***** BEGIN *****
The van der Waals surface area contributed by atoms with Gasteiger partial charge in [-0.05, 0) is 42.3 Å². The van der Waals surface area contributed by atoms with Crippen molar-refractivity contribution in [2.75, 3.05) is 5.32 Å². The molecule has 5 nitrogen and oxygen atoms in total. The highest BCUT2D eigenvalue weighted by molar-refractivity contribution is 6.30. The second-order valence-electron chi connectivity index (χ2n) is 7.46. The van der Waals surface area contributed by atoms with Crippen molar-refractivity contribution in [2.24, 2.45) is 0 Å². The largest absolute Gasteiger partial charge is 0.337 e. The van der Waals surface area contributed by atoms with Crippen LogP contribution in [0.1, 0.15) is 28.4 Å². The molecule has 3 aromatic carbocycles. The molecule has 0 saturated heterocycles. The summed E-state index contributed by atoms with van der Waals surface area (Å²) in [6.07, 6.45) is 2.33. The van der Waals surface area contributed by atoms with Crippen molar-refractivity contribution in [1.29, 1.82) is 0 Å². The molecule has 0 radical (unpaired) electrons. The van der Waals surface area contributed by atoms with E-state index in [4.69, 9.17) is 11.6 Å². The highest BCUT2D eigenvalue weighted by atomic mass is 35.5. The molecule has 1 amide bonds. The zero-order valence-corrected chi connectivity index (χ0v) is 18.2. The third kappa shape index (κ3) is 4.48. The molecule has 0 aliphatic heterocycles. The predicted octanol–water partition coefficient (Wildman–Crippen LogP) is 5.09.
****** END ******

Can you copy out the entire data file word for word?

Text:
The van der Waals surface area contributed by atoms with Gasteiger partial charge in [-0.05, 0) is 42.3 Å². The van der Waals surface area contributed by atoms with Crippen molar-refractivity contribution in [2.75, 3.05) is 5.32 Å². The molecule has 5 nitrogen and oxygen atoms in total. The highest BCUT2D eigenvalue weighted by molar-refractivity contribution is 6.30. The second-order valence-electron chi connectivity index (χ2n) is 7.46. The van der Waals surface area contributed by atoms with Crippen molar-refractivity contribution in [2.24, 2.45) is 0 Å². The largest absolute Gasteiger partial charge is 0.337 e. The van der Waals surface area contributed by atoms with Crippen LogP contribution in [0.1, 0.15) is 28.4 Å². The molecule has 3 aromatic carbocycles. The molecule has 0 saturated heterocycles. The summed E-state index contributed by atoms with van der Waals surface area (Å²) in [6.07, 6.45) is 2.33. The van der Waals surface area contributed by atoms with Crippen molar-refractivity contribution in [1.29, 1.82) is 0 Å². The molecule has 0 radical (unpaired) electrons. The van der Waals surface area contributed by atoms with E-state index in [4.69, 9.17) is 11.6 Å². The highest BCUT2D eigenvalue weighted by atomic mass is 35.5. The molecule has 1 amide bonds. The zero-order valence-corrected chi connectivity index (χ0v) is 18.2. The third kappa shape index (κ3) is 4.48. The molecule has 0 aliphatic heterocycles. The predicted octanol–water partition coefficient (Wildman–Crippen LogP) is 5.09.